• Without collision coverage, you’ll pay out-of-pocket for any damages.
  • Assess the value of your car and your ability to cover repairs to decide.

Deciding to keep or drop collision insurance depends on your financial situation and comfort level with risk.

Read More: I Committed A Hit And Run How Long Will It Take For The Police To Find Me?

Should I Have Collision Insurance On A 10-Year-Old Car?

Here are things to consider when deciding if you should have collision insurance on a 10-year-old car: 

  • Car’s Value: Cars lose value as they age. Check your car’s current worth using Kelley Blue Book, NADA, or a dealer. If its value is low, the insurance payout may not be worth the premium.
  • Repair Costs: Older cars can get damaged easily due to fewer safety features. However, their repairs might be cheaper because of the used parts availability.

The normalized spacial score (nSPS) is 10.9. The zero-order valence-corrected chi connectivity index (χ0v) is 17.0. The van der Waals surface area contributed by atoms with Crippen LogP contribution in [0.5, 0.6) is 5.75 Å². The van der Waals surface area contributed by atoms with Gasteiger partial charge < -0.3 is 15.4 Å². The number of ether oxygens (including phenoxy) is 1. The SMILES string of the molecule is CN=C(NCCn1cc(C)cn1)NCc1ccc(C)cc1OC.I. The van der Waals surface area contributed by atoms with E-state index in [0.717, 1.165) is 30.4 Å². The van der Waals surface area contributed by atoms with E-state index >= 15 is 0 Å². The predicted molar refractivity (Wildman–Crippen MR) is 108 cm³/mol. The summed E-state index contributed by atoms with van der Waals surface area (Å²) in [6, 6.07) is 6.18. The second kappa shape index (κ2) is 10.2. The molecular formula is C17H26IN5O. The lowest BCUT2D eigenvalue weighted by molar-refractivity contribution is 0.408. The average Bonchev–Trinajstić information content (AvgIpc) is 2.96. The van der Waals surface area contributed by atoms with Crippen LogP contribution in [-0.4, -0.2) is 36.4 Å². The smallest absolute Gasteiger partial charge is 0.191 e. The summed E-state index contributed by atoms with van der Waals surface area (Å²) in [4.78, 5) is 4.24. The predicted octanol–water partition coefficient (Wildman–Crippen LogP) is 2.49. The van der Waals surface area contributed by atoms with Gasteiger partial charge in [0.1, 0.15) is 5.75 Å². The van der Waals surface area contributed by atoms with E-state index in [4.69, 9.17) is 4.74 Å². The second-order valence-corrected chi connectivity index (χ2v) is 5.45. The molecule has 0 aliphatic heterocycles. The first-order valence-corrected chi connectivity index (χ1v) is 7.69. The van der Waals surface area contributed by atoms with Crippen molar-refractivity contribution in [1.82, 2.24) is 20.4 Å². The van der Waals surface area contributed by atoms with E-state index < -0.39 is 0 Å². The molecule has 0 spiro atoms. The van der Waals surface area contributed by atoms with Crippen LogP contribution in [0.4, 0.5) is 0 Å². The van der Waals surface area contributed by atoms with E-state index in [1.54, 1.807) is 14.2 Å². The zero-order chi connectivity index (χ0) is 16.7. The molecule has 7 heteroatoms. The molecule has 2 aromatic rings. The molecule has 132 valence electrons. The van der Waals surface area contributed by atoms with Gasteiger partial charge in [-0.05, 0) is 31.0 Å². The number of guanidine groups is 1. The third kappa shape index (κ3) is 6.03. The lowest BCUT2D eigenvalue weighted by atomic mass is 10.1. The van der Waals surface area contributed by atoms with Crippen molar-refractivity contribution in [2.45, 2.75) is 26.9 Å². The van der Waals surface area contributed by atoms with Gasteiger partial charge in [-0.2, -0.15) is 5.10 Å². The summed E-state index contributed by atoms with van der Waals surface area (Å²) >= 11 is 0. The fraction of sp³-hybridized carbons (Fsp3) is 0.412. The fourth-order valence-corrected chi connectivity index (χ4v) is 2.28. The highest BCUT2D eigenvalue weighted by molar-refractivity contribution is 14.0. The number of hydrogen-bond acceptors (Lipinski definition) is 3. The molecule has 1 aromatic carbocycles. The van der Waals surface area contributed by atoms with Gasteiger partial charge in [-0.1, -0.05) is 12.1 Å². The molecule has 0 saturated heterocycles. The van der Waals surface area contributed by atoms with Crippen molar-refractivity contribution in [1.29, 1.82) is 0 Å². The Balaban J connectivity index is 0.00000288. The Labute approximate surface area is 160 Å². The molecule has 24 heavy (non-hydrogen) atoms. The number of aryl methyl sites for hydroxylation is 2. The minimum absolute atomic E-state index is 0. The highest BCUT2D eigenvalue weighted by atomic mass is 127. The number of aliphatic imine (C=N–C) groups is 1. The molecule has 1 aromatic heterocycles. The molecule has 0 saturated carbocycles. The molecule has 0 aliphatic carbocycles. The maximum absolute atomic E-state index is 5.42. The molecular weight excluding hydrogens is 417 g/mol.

• Premium Costs: Compare your premium to the potential payout. Subtract your deductible from your car’s value. If the premium is a large part of your car’s value, consider dropping the coverage.
  • Deductible: A high deductible close to your car’s value means you might get little money after an accident.
  • Financial Situation: Ask yourself: if your car is totaled, can you pay for a replacement without insurance? If no, you might need the coverage.
  • Driving Habits: If you rarely drive or stick to safe areas, consider dropping the coverage. If you’re often in risky areas, keep it.